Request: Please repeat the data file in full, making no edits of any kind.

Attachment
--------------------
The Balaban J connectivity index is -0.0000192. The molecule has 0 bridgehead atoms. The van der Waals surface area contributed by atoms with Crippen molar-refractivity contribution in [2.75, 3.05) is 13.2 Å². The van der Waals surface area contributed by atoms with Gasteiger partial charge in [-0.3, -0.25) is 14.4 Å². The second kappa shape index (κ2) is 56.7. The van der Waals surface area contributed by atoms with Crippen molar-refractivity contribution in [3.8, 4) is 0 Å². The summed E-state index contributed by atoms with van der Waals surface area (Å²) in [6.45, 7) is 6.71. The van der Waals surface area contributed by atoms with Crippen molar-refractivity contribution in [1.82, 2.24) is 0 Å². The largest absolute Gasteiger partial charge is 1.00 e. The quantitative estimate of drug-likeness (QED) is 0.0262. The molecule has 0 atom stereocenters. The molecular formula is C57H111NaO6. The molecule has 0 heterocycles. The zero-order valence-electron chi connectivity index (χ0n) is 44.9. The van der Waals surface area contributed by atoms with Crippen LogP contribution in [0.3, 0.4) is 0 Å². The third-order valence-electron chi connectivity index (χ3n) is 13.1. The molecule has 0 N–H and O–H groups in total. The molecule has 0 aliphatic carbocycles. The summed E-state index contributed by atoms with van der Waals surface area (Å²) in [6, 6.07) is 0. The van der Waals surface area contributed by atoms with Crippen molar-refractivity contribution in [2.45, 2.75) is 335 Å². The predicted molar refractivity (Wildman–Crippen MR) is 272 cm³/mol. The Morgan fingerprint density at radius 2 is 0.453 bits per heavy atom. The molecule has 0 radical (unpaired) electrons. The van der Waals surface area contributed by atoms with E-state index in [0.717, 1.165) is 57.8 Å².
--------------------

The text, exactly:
The Balaban J connectivity index is -0.0000192. The molecule has 0 bridgehead atoms. The van der Waals surface area contributed by atoms with Crippen molar-refractivity contribution in [2.75, 3.05) is 13.2 Å². The van der Waals surface area contributed by atoms with Gasteiger partial charge in [-0.3, -0.25) is 14.4 Å². The second kappa shape index (κ2) is 56.7. The van der Waals surface area contributed by atoms with Crippen molar-refractivity contribution in [3.8, 4) is 0 Å². The summed E-state index contributed by atoms with van der Waals surface area (Å²) in [6.45, 7) is 6.71. The van der Waals surface area contributed by atoms with Crippen molar-refractivity contribution in [1.82, 2.24) is 0 Å². The largest absolute Gasteiger partial charge is 1.00 e. The quantitative estimate of drug-likeness (QED) is 0.0262. The molecule has 0 atom stereocenters. The molecular formula is C57H111NaO6. The molecule has 0 heterocycles. The zero-order valence-electron chi connectivity index (χ0n) is 44.9. The van der Waals surface area contributed by atoms with Crippen LogP contribution in [0.3, 0.4) is 0 Å². The third-order valence-electron chi connectivity index (χ3n) is 13.1. The molecule has 0 N–H and O–H groups in total. The molecule has 0 aliphatic carbocycles. The summed E-state index contributed by atoms with van der Waals surface area (Å²) in [6, 6.07) is 0. The van der Waals surface area contributed by atoms with Crippen molar-refractivity contribution in [2.45, 2.75) is 335 Å². The predicted molar refractivity (Wildman–Crippen MR) is 272 cm³/mol. The Morgan fingerprint density at radius 2 is 0.453 bits per heavy atom. The molecule has 0 radical (unpaired) electrons. The van der Waals surface area contributed by atoms with E-state index in [0.717, 1.165) is 57.8 Å².